Utilitarian sounding Public Utility District No. 2 of Grant County, Washington, probably used up its initial budget before it could hire a team of branding and identity consultants. But its dour name does not stop the power provider (commonly referred to as Grant County PUD) from operating two hydroelectric power plants on the Columbia River (the Priest Rapids and Wanapum dams, with 2,000 MW of generating capacity) and distributing electricity to the 46,000 retail customers in Washington's Grant County. The district, also sells excess power to twelve Pacific Northwest utilities and is developing a residential fiber-optic data network (with 6,000 end-users at the end of 2010).
Grant County PUD has additional natural resource and environmental responsibilities, including coordinating with other agencies to protect fish populations and the interests of Native communities.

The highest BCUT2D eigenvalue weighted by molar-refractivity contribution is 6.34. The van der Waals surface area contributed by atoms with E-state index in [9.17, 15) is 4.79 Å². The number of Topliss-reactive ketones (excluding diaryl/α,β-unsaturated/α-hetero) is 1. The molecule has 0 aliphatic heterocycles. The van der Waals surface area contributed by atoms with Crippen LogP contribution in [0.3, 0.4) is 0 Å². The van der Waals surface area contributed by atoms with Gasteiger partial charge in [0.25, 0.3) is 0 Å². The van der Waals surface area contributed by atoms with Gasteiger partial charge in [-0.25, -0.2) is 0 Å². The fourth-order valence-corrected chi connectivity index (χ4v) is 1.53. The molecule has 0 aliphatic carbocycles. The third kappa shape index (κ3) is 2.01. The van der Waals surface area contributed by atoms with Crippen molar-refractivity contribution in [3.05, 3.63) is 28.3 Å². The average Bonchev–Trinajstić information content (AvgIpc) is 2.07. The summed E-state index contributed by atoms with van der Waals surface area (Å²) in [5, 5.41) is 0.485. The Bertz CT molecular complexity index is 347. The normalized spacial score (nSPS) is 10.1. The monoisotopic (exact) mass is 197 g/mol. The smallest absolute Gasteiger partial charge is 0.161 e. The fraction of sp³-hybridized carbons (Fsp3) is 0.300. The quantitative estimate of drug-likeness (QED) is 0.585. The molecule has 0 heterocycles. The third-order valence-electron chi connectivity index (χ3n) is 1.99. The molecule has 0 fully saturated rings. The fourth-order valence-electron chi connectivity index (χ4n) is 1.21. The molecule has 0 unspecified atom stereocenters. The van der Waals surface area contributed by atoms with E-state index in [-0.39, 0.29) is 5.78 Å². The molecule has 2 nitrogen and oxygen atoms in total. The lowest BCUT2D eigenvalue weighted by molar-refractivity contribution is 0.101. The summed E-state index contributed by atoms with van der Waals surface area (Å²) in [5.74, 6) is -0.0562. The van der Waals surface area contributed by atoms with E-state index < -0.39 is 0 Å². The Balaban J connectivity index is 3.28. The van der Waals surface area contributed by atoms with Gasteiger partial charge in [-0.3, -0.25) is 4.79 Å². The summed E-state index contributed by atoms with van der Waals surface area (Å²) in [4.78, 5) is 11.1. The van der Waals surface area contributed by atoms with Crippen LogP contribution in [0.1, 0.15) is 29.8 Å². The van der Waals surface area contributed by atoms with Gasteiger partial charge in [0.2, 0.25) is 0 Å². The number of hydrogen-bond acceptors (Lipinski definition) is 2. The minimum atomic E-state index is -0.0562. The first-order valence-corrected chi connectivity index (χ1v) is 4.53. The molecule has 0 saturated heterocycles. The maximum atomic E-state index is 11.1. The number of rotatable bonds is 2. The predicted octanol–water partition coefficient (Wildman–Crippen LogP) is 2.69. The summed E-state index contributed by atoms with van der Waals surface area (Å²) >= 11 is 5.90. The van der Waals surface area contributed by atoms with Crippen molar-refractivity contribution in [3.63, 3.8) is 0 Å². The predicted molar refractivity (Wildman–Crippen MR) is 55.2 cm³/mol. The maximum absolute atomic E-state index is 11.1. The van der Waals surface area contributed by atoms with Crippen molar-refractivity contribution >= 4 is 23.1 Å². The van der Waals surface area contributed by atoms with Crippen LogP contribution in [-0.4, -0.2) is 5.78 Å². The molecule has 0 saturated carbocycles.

The PUD reported higher revenues in 2010 thanks to rate increases. However, higher purchased power costs and an increase in transmission and depreciation and amortization expenses dragged down its net income for the year.
To increase system reliability and expand capacity to deliver more hydroelectric power, in 2012 Grant County PUD planned to build a 230 kV transmission line to connect its Rocky Ford Substation to Bonneville Power Administration's Columbia Substation in Douglas County.
Grant County PUD was formed in 1938 and went into operation in 1942 as part of the Roosevelt administration's nationwide drive to bring affordable electricity the rural areas of the country. – less